Treasury pulse

  • Business
  • Saturday, 10 Oct 2015

Global forex market 

US dollar remained its downward momentum against broad currencies as market timing for first rate hikes is shifted from late December to first half of 2016, in response to the dovish Federal Reserve minutes and other soft data flows.

The latest Fed minutes showed that downside risk to economic growth prevented the Fed from raising interest rates in September, with most of its officials decided that it would be “prudent” to wait for signs that problem in overseas, especially in China, to dissipate.

Meanwhile, the jump in August trade deficit due to the plunge in exports amid a slowing global economy also added pressure to the greenback. The increase in trade deficit by 15.6% from July also points to a weaker third-quarter US GDP data.

The euro soared against the US dollar despite dovish European Central Bank (ECB) minutes and disappointing German data flows. The ECB’s minutes reaffirmed that the governing council is continuing to see risks to eurozone growth and inflation skewing to the downside. The minutes also emphasise that the central bank is prepared to act further, expand the quantitative easing programme, if required. German factory orders, industrial production, and trade balance for August all reported decline from previously.

The yen also strengthened against the US dollar, riding on the currency sell-off and Bank of Japan’s (BoJ) decision to leave its asset-purchase programmed unchanged. BoJ governor Haruhiko Kuroda says Japanese companies see prices rising into the future, and household inflation expectations haven’t changed. He also highlighted that the business investment plans are strong and further wage gains are likely in next year’s spring pay talks. His confidence on Japan’s economy signalled low probability for additional stimulus in the coming monetary policy at the end of this month.

Asian currencies extended the gain against the US dollar from last week. Top gainer was the rupiah as the Indonesian government unveiled the last installment of a series of three stimulus package. The previous two packages, which released in September, involved deregulation measures to attract domestic and foreign investment. The last installment is focused on cutting domestic operational costs with lower prices of fuel, electricity and gas, micro-loan subsidies and simplifying land permits for investment activities, to support local industries. China equities’ catch-up rally after a week-long holiday also helped support the performance of Asian currencies as this provide a good backdrop to market optimism across global markets.

The ringgit appreciated sharply against the US dollar in response to the surge in oil prices and the Malaysia’s positive trade surplus. WTI surged above US$ 50/bbl for the first time since July after Venezuela Oil Minister said OPec and non-Opec member countries will hold a technical meeting on Oct 21.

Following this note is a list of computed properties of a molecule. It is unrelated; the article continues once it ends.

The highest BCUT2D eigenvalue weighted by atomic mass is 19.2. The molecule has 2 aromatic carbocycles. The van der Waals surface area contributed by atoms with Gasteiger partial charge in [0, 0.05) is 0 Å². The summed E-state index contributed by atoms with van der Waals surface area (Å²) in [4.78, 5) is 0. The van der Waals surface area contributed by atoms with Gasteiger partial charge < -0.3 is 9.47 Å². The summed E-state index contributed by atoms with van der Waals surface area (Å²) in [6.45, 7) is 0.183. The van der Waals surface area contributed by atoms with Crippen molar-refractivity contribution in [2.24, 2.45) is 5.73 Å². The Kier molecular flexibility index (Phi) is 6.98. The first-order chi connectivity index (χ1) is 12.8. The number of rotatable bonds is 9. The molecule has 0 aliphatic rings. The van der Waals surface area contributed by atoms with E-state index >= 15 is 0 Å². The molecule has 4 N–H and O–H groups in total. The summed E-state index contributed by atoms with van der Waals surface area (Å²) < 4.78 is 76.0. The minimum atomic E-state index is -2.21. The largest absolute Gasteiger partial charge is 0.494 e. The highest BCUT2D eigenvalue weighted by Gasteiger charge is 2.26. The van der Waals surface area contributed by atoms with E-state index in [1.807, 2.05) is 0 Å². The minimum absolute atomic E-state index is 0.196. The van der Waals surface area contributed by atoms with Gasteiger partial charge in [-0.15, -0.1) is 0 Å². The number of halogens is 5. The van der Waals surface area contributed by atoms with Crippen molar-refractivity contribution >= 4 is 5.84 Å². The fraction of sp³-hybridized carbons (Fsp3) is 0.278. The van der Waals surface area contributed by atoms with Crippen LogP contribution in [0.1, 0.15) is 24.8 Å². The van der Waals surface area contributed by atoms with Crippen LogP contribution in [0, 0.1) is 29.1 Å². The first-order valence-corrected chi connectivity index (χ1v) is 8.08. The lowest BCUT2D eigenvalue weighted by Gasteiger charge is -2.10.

Meanwhile, Malaysia trade surplus in August widened to RM10.2bil from a surplus of RM2.4bil in July as exports grew against imports. On the other hand, the surge in KLCI Index to near 1,700 level, the plunge in the ringgit one-month non-delivery forward rate from 4.40 to 4.13, the decrease in Malaysia’s five-year credit-default swap rate and the cross Singapore dollar/ringgit which touched below the 3.00 level also helped support ringgit’s strength against the greenback.

UST market

US Treasuries (UST) yield edged higher across the curve as equity market rallied while the September Fed minutes suggest a tactical delay with lingering risks. On Friday’s 11.00am pricing, the two-, five- and 10-year UST traded at 0.63%, 1.38% and 2.08%.

Malaysian bond market

Local govvies rallied in response to the ringgit’s appreciation and stronger oil price where West Texas Intermediate surged above US dollar/50bbl for the first time since July.

Local govvies saw RM16.3bil trading volume, translating into daily average of RM4.1bil. This was higher compared with preceding week’s total trading value of RM15bil, which is equivalent to RM3bil. At Friday’s 11.00am pricing, the three-, five-, seven-, 10-, 15-, 20- and 30-year benchmark Malaysia Government Secuties yields settled at 3.64%, 3.74%, 4.05%, 4.12%, 4.48%, 4.53% and 4.72% respectively.

In the secondary private debt secuties market, we saw a higher volume in trading activities this week compared with last week.

Total trading volume for the week stood at RM900mil, averaging at RM229mil daily, compared with last week’s RM205mil. About 59% of the trading volume was contributed by the GG/AAA segment, 40% by the AA segment, with the remaining by the A segment.

In the GG/AAA segment, 2016-2030 tranches Danga Capital Bhd traded at mixed to close at 3.88%-4.95% with a collective trading volume of RM72mil.

Meanwhile, Pengurusan Air SPV Bhd ‘02/16 eased 22 basis points to close at 3.33% whereas ‘09/20 remained unchanged at 4.23% with a total trading volume of RM190mil. The AAA rated 2025-2026 tranches TNB Western Energy Bhd saw yield traded at mixed to settle at 4.75%-4.85% with RM70mil changed hands.

Trading activities in the AA segment this week were higher, compared with the preceding week. 2020-2021 tranches WCT Holdings Bhd traded at mixed to close at 4.77% to 4.98% with a collective trading volume of RM32mil. Malaysia Airport Holdings Bhd ‘12/24 saw yield eased 1 basis point to close at 5.53% with a trading volume of RM30mil. Sabah Development Bank Bhd ‘08/19 eased 8 basis points to settle at 4.77% with a total of RM60mil done.

Ringgit IRS market

As at Friday’s 11.00am pricing, the interest rate swap (IRS) curve shifted downward in response to strengthening of the ringgit. The three-month KLIBOR remained unchanged at 3.74% this week.

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